American Ballads

  February 13, 2022   Read time 2 min
American Ballads
While the left struggled to use folk music in various forms for political purposes, the genre was gaining a definite popular following and presence. There were numerous folk radio shows in New York City.
Oscar Brand launched Folk Song Festival over WNYC in 1946 on Sunday evenings (still on the air in 2006); Tom Glazer’s Ballad Box aired on ABC from 1945 to 1947; Elaine Lambert Lewis’s Folk Songs of the Seven Million aired on WNYC starting in 1944. Alan Lomax resumed his radio career with his show Your Ballad Man on the Mutual Broadcasting Network.
Rather than live performers, as he had on his prewar CBS shows, he now only played records, yet displaying his eclectic idea of folk music through including contemporary jazz and country performers. Not content to promote folk music only over the radio, he organized a biweekly series of concerts at Town Hall in New York, starting with “Blues at Midnight” in 1946, and including “Calypso at Midnight,” “Spirituals at Midnight,” and “Mountain Frolic at Midnight.”
He also produced various compilations for Decca Records, including Carl Sandburg’s Cowboy Songs and Negro Spirituals, and albums by Burl Ives, Josh White, even actress Dorothy Lamour doing her favorite Hawaiian songs.
His reissue albums Listen to Our Story—A Panorama of American Ballads and Mountain Frolic reissued recordings from the 1920s and 1930s by traditional performers Bradley Kincaid, Uncle Dave Macon, and Bascom Lamar Lunsford. While not the first to reissue hillbilly singers who were still alive—his father had put together Smoky Mountain Ballads for Victor Records in 1941, which included the Carter Family, Macon, and the Monroe Brothers—he was nonetheless a pioneer in recognizing the commercial contributions of country roots performers.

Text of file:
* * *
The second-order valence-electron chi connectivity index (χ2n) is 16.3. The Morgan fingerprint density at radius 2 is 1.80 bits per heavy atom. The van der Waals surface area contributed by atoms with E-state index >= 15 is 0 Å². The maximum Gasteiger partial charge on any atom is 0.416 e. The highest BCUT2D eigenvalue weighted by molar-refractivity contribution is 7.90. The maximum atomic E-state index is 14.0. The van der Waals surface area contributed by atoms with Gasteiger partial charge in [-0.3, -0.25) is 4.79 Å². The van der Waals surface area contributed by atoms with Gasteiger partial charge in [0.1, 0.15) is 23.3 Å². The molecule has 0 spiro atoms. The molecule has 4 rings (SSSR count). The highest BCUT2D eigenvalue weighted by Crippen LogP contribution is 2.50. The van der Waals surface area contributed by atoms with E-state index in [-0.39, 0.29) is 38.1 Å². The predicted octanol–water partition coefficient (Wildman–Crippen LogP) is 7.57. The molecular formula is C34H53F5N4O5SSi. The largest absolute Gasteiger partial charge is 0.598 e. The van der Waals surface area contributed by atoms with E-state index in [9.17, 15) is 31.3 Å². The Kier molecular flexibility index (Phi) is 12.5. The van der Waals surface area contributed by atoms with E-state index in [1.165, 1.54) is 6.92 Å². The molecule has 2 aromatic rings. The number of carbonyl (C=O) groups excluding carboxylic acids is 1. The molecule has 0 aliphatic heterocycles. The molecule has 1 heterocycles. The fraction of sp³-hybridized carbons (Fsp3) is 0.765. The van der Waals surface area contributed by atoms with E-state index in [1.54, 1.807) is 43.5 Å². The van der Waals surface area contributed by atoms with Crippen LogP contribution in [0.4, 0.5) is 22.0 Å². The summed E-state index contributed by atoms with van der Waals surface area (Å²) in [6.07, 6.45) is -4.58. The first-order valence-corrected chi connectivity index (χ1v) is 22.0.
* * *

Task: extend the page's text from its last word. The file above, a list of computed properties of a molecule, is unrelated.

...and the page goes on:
Meanwhile, the Library of Congress was issuing a five-album set of his collected southern ballads, blues, and sacred songs. Indeed, Lomax hardly distinguished between commercial and amateur performers in his quest to present folk music to a broader public. “Nineteen forty-six will be remembered, among other things, as the year that American folk songs came to town,” he wrote in Vogue. And while “there may be an element of escapism in this trend,” he cautioned in The New York Times Magazine, “the causes… lie deep in our national life: first, in our longing for artistic forms that reflect our democratic and equalitarian political beliefs; and, second, in our hankering after art that mirrors the unique life of this western continent.”

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